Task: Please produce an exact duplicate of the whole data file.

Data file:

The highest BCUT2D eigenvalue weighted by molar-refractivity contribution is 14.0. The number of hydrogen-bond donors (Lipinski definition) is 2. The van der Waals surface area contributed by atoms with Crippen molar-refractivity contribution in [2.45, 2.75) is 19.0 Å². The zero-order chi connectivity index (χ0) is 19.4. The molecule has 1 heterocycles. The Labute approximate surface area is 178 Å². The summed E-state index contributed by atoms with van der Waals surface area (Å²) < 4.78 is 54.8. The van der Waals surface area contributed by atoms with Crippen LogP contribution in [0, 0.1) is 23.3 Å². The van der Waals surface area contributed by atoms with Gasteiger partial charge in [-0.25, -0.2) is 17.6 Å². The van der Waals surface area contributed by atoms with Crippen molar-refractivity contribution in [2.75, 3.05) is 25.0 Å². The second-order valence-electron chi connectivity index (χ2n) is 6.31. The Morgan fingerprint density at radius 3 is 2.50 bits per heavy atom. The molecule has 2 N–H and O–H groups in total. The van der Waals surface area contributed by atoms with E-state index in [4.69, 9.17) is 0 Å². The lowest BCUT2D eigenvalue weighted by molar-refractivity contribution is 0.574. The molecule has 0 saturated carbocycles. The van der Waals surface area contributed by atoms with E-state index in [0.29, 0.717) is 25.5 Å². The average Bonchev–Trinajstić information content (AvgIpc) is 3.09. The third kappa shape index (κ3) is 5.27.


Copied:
The highest BCUT2D eigenvalue weighted by molar-refractivity contribution is 14.0. The number of hydrogen-bond donors (Lipinski definition) is 2. The van der Waals surface area contributed by atoms with Crippen molar-refractivity contribution in [2.45, 2.75) is 19.0 Å². The zero-order chi connectivity index (χ0) is 19.4. The molecule has 1 heterocycles. The Labute approximate surface area is 178 Å². The summed E-state index contributed by atoms with van der Waals surface area (Å²) < 4.78 is 54.8. The van der Waals surface area contributed by atoms with Crippen LogP contribution in [0, 0.1) is 23.3 Å². The van der Waals surface area contributed by atoms with Gasteiger partial charge in [-0.25, -0.2) is 17.6 Å². The van der Waals surface area contributed by atoms with Crippen molar-refractivity contribution in [2.75, 3.05) is 25.0 Å². The second-order valence-electron chi connectivity index (χ2n) is 6.31. The Morgan fingerprint density at radius 3 is 2.50 bits per heavy atom. The molecule has 2 N–H and O–H groups in total. The van der Waals surface area contributed by atoms with E-state index in [4.69, 9.17) is 0 Å². The lowest BCUT2D eigenvalue weighted by molar-refractivity contribution is 0.574. The molecule has 0 saturated carbocycles. The van der Waals surface area contributed by atoms with E-state index in [0.29, 0.717) is 25.5 Å². The average Bonchev–Trinajstić information content (AvgIpc) is 3.09. The third kappa shape index (κ3) is 5.27.